In a three-month investigation, a team of Northwestern University student reporters has found that the nations security establishment is not adequately prepared for many of the environmental changes that are coming faster than predicted and that threaten to reshape demands made on the military and intelligence community. This is despite the fact that the U.S. Department of Defense has called climate change a potential accelerant of instability.
The Medill School of Journalism graduate student team yesterday (Jan. 10) begins publication of its findings on the national security implications of climate change with a series of print, video and interactive stories at http://global-warning.org . The first stories in the Global Warning series are running today in The Washington Post and on the McClatchy Newspapers Washington website at http://www.mcclatchydc.com, and were distributed to more than 600 other newspapers through the McClatchy-Tribune news service. Additional stories will run in coming weeks in The Washington Post. Both media partners are linking to the entire project online.
Reporting from the Arctic Circle, Bangladesh, Peru, Washington D.C. and elsewhere, the Medill students deliver a well-reported and well-told examination of an issue that, while largely neglected by the government and the media, is fast becoming one of the most serious national security concerns, said Josh Meyer, who teaches in Medills Washington Program. Meyer, the director for education and outreach of the Medill National Security Journalism Initiative, was a national security writer for the Los Angeles Times for 10 years.
The 10 Medill graduate students interviewed more than 200 current and former national security officials and experts and reviewed scores of official documents and reports. While reporting, they used social media to create a community of people interested in the intersection of national security and climate change, informing them of their work through tweets, blog posts and an e-newsletter.
Among the projects findings:
The government lacks critical information about where and when climate changes will happen and what effect they will have on the U.S. military, intelligence and national security communities.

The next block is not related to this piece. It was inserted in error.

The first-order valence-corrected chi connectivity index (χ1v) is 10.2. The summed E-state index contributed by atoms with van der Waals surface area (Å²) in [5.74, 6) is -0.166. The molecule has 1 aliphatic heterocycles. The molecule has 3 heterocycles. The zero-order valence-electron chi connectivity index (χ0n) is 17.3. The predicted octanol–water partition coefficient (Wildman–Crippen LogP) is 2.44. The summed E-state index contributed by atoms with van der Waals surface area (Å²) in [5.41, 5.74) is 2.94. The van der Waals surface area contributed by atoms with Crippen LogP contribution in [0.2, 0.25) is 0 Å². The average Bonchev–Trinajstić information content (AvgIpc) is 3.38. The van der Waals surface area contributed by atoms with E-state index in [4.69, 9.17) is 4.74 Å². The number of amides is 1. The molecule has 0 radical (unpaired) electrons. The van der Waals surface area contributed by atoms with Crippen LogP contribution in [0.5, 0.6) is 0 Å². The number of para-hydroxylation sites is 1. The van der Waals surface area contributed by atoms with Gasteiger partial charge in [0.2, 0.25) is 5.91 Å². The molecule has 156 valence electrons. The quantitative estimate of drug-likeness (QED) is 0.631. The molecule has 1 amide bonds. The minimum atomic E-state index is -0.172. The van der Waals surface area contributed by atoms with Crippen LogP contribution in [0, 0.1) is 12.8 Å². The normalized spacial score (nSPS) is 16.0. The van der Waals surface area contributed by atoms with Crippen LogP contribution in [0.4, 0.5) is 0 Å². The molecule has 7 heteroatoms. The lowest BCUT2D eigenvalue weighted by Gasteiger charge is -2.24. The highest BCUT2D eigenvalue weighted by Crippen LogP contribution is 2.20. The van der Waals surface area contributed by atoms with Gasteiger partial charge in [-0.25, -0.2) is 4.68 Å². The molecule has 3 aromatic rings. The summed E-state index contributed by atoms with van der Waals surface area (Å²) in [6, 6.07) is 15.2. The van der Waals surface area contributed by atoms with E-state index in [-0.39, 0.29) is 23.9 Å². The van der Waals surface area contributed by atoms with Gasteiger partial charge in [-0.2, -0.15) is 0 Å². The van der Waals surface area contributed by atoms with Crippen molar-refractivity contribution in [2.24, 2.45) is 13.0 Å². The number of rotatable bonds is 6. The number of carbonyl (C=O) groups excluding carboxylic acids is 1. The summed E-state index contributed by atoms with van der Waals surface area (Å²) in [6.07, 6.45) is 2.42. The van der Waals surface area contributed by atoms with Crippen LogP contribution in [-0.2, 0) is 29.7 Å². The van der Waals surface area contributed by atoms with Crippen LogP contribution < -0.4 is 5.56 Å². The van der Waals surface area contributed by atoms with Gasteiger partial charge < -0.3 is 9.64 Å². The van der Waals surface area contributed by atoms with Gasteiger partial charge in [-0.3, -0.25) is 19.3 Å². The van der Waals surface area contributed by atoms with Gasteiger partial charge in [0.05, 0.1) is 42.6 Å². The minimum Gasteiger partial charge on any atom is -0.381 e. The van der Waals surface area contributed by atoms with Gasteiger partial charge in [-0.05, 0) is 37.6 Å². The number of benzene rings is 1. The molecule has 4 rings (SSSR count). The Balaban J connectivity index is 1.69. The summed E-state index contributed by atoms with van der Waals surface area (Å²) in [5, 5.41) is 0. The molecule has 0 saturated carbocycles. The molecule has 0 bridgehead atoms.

In a major strategy review last year, the Pentagon acknowledged the challenge that climate change poses to its operations, including a dramatically increased need for intervention in future humanitarian crises. While military branches have begun global assessments of their vulnerabilities, many security experts say the work lacks senior level support in Congress and the administration and that military service preparations are not keeping up with environmental changes.
Work by the CIA and environmental scientists during the Clinton administration was largely ignored in the years of George Bushs presidency. Although the CIA is now spearheading intelligence assessments to determine where climate change could affect global stability, that work may be in jeopardy as Republicans skeptical of climate control take control of key congressional committees.
The nations satellite system, which provides the lifeblood of climate information, is in disrepair after years of inadequate funding and, in the past two decades, the intelligence community has struggled both internally and politically to respond to the challenges posed by climate change.
At home, critical infrastructure along the Gulf of Mexico is vulnerable to the stronger storms and more frequent flooding that are predicted due to climate change.
Stories in the series also explore how the U.S. defense and intelligence community is preparing for a melting Arctic, shifting disease vectors, altered glacial melt in the Andes and rising seas in South Asia.
In addition to traditional print and online pieces, the project allows audiences to explore the impact of climate change through creative interactive graphics that:
demonstrate the impact of rising seas on domestic military installations;
visualize the cascade of consequences that could turn climate changes into national security threats and crises;
cast users as decision makers in a war game that plays out the consequences of climate change in four regional scenarios;
convey the interrelated history of scientific findings, extreme weather events and political and defense policy as they relate to a changing climate through an interactive timeline;
let users hear from the experts themselves and engage in the conversation; and
provide an online library of dozens of government, academic and think tank documents related to climate change and national security.
The imaginative use of interactive technology highlights Medill students advanced skills in presenting in-depth reporting in creative and entertaining ways that engage people and keep them informed, said Professor Ellen Shearer, co-director of the Medill National Security Journalism Initiative and director of the Medill Washington Program.
The students learned sophisticated interactive storytelling approaches with the help of Kat Downs of The Washington Post and Nelson Hsu of National Public Radio.
Explore further: Changes in forest structure affect bees and other pollinators